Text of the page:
$$g=\frac{\mathrm{ln}\,{x}_{t}-\,\mathrm{ln}\,{x}_{{t}_{0}}}{\,\Delta t}$$

Chemical analyses

Each phytoplankton culture was analyzed for particulate organic carbon (C), particulate phosphorus (P), and fatty acids. Only monocultures and a community with the highest inoculated species richness could be analyzed for sterols because the available biomass limited the tests which could be performed (see below). For carbon determination, aliquots of the algal suspensions were filtered onto 25 mm precombusted glass fiber filters (GF ⁄F, Whatman, Dassel, Germany), dried at 50 °C and analyzed using an elemental analyzer (Euro EA 3000, HEKAtech GmbH, Wegberg, Germany). To measure particulate P concentrations, aliquots of the phytoplankton cultures were filtered onto polysulfone filters (25 mm, 0.45 µm; Pall Corporation, Port Washington, NY, USA). Phosphorus concentrations were determined using the molybdate blue reduction method32 after sulphuric acid treatment and oxidative hydrolysation with K2S2O8 at 121 °C and 104 kPa (autoclaving).

Samples for fatty acid determination were obtained by filtering 0.3 mg algal C onto 25 mm glass fiber filters (GF⁄F, Whatman). Filters were stored at −25 °C in 7 mL of dichloromethane-methanol (2:1 v⁄v) under a nitrogen atmosphere in glass tubes with Teflon seals. Lipids were extracted and transesterified into fatty acid methyl esters and then identified and quantified by gas chromatography (GC 6890 N, Network GC System, Agilent Technologies GmbH) according to Wacker et al.33. Sterols were extracted from GF/F filters loaded with aliquots of the algae cultures (1 mg C) and analyzed by gas chromatography (GC) and gas chromatography-mass spectrometry (GC-MS) as described in Martin-Creuzburg and Merkel27. Fatty acid and sterol concentrations were related to the respective carbon concentrations of the food suspensions.


The shares of the different species in the respective phytoplankton communities (based on biovolumes) were used to calculate the Shannon-Wiener diversity index34, 35, which takes into account how many species were present and how each species was represented in the community.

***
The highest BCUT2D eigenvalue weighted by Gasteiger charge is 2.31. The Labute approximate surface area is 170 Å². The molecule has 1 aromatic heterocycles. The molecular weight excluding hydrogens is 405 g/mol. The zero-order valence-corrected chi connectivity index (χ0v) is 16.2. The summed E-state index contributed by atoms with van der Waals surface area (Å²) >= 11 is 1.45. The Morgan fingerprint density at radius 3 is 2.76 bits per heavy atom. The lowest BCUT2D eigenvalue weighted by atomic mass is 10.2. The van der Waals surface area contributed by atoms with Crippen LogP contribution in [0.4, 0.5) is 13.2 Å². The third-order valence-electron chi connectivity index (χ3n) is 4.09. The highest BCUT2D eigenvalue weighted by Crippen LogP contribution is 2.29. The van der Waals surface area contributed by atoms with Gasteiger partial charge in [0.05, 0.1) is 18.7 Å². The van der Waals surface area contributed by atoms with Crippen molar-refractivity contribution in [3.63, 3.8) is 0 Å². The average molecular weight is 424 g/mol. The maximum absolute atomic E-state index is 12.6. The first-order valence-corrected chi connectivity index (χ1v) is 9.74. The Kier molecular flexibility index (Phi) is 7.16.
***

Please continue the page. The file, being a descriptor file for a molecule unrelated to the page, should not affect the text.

The diversity of the fatty acid composition within a community was also calculated according to the Shannon-Wiener index. This calculation included the proportions of 17 fatty acids that were most common in phytoplankton species used here (see Supplementary Fig. S2).

Total sterol concentrations in communities were calculated using sterol concentrations from algae monocultures, because the harvested biomass was not sufficient to determine the sterol concentration of every community. The carbon-based sterol concentrations of the monocultures were converted into biovolume-based sterol concentrations (M j ) and related to the microscopically determined biovolumes (BV j ) of each species (j) and the number of species in the community (I) to calculate the total expected sterol concentration (E) of the whole community (Equation 2)28.

$$\,E=\,\sum _{i=1}^{I}(B{V}_{j}\,\cdot {M}_{j})$$

The calculated sterol concentration was then converted back to carbon units. To verify the validity of this procedure, we analyzed the total sterol concentration of a community inoculated with the highest species richness and compared these values with total sterol concentrations calculated for this particular community. Both procedures revealed comparable total sterol concentrations (calculated: 4.68 ± 1.07; measured: 4.43 ± 0.27 µg mg ∙ C−1), indicating that the total sterol concentrations of the different communities were reliably estimated.

Data analyses

The relationship between Daphnia growth rates and the species diversity as well as fatty acid diversity indices were analyzed using Pearson correlations. To investigate the determinative variables for the growth rate response of D. magna, a principal component analysis (PCA) was conducted. Scaled values of the Shannon-Wiener index of phytoplankton diversity were included in the PCA. Additionally, we included the P:C ratio, estimated total sterol concentrations, and concentrations of several prominent fatty acids as indicators of nutritional quality. The following fatty acids and fatty acid sum parameters were considered: the sum of saturated fatty acids (SFA), the unsaturated fatty acid oleic acid (OLA, 18:1n-9), the polyunsaturated fatty acids linoleic acid (LNA, 18:2n-6), α-linolenic acid (ALA, 18:3n-3), arachidonic acid (ARA, 20:4n-6), and eicosapentaenoic acid (EPA, 20:5n-3). Data scores of PC were additionally analyzed for their relationship to Daphnia growth rates using analysis of co-variance (ANCOVA). All calculations and statistical analyses were carried out using the statistical software package R version 3.3.2 (R Development Core Team 2010, R Foundation for Statistical Computing, Vienna, Austria).